Workers’ compensation is a no-fault insurance system designed to compensate New Jersey workers who are injured on the job. Qualified employees may receive workers’ compensation benefits for the medical bills and lost wages associated with their injury or illness, regardless of who was at fault for the accident. Nearly all New Jersey employees are covered, with the exception of independent contractors. However, longshoremen, maritime workers, railroad workers, and other federal employees are covered under federal workers’ compensation law.
All New Jersey employers are required to carry workers’ compensation insurance or face serious penalties. Employers who fail insure workers or knowingly misrepresent an employee as an independent contractor may face criminal charges in addition to hefty fines.
Workers who are hurt in a workplace accident or have been diagnosed with a work-related illness should notify their employer as soon as possible. Though written notice is not required, it is recommended that the worker document as much of the incident as possible, such as where and how the accident happened, who was there, and what injuries were sustained. The deadline for filing a workers’ compensation claim in New Jersey is two years from the date the injury occurred.
Certain injuries are not the result of a single accident or event, but rather develop over time, such as carpal tunnel syndrome. The same is true for certain occupational illnesses. This can make it difficult to determine the exact date for which the clock begins running to file a claim. For this reason and more, workers are advised to report any injuries and illnesses as soon as they are discovered. This will help to ensure the details surrounding the injury are properly documented so that workers can begin receiving benefits as early as possible.
After an employer has received notice of an injury, he or she must notify the company’s workers’ compensation insurance carrier so that a First Report of Injury can be filed with the state. After conducting an investigation, the insurer will either accept or deny the claim. If the claim is accepted, the worker will receive compensation for all injury-related medical expenses, a portion of his or her lost wages, and in some cases, payment for permanent disability.
Claims can be denied for a variety of reasons. Claims that are filed with inadequate or inaccurate information will surely be denied. Another common cause for a denial is when the employer disputes the worker’s assertion that the injury or illness is truly work-related. Workers who have been initially denied benefits are advised to seek the counsel of a qualified workers’ compensation lawyer for help in filing an appeal.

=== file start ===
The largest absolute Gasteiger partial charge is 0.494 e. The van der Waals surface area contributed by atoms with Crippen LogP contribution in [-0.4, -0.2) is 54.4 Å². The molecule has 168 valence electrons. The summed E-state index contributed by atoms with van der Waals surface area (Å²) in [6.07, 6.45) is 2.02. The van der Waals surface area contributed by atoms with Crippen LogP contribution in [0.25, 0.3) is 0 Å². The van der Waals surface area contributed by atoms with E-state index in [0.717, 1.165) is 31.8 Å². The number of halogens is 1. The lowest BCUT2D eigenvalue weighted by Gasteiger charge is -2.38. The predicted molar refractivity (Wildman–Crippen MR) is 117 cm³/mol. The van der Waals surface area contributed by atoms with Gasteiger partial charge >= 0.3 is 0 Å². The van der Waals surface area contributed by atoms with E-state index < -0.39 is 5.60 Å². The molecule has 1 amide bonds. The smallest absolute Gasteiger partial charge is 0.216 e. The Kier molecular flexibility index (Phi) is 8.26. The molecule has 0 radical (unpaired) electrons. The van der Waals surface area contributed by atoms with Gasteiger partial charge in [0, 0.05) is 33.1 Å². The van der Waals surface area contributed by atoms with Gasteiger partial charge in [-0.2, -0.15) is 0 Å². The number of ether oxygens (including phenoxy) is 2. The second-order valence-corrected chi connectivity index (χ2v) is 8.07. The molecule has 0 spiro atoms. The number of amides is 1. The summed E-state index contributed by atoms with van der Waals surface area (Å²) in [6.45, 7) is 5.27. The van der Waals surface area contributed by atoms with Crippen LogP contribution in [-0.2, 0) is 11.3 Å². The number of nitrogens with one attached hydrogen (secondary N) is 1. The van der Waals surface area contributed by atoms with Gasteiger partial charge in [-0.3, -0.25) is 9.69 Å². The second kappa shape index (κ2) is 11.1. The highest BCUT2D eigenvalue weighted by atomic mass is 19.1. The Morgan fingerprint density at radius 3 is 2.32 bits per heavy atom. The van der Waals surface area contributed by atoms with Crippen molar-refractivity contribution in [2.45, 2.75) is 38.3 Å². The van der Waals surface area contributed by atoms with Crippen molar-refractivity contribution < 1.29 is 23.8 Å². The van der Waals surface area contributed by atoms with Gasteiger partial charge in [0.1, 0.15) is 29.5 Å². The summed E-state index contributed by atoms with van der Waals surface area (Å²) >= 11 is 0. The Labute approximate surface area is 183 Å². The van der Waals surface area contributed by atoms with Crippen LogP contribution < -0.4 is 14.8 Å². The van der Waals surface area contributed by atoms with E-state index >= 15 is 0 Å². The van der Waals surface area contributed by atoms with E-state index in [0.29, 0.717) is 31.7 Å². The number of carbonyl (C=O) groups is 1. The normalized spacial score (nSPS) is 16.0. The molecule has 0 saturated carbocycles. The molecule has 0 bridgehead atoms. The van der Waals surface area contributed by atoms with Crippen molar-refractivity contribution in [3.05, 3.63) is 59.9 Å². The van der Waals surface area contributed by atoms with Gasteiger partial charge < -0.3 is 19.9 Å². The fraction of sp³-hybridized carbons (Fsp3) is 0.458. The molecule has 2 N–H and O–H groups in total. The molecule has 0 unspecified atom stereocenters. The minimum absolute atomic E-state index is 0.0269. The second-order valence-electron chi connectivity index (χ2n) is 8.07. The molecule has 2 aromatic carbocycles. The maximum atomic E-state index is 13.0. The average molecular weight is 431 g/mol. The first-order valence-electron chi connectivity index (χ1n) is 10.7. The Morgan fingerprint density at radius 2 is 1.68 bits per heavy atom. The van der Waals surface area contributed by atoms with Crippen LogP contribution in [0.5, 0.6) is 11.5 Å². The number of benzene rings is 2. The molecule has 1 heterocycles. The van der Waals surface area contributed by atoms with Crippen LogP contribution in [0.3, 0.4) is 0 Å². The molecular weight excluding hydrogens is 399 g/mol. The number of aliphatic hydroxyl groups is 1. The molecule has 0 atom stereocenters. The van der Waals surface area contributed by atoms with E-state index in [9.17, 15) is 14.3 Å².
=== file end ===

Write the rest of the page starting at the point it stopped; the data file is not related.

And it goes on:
Workers who have been denied workers’ compensation benefits have two options for filing an appeal. The first is to file an informal claim through the New Jersey Division of Workers’ Compensation. A hearing will be scheduled within a few weeks, in which case a judge will review accounts by both sides as well as any documentation such as medical records and witnesses’ reports. He or she will then issue a recommendation, which is not binding. If a settlement is not agreed upon, the worker can then proceed with a formal claim.
Formal hearings can be lengthy and complex. Both sides must prevent evidence and testify under oath before a judge, whose final decision is binding. Workers who wish to appeal the decision must bring their case to the New Jersey Appellate Division of the Superior Court.
If you were injured in a workplace accident or contracted a work-related illness, contact a South Jersey workers’ compensation lawyer at Pietras Saracino Smith & Meeks LLP. We can help you navigate the complex system and obtain the workers’ compensation benefits to which you are entitled. We represent clients throughout South Jersey, including those in Camden County, Burlington County, and Gloucester County. For a free consultation call us at 856-761-3773 or complete our online contact form.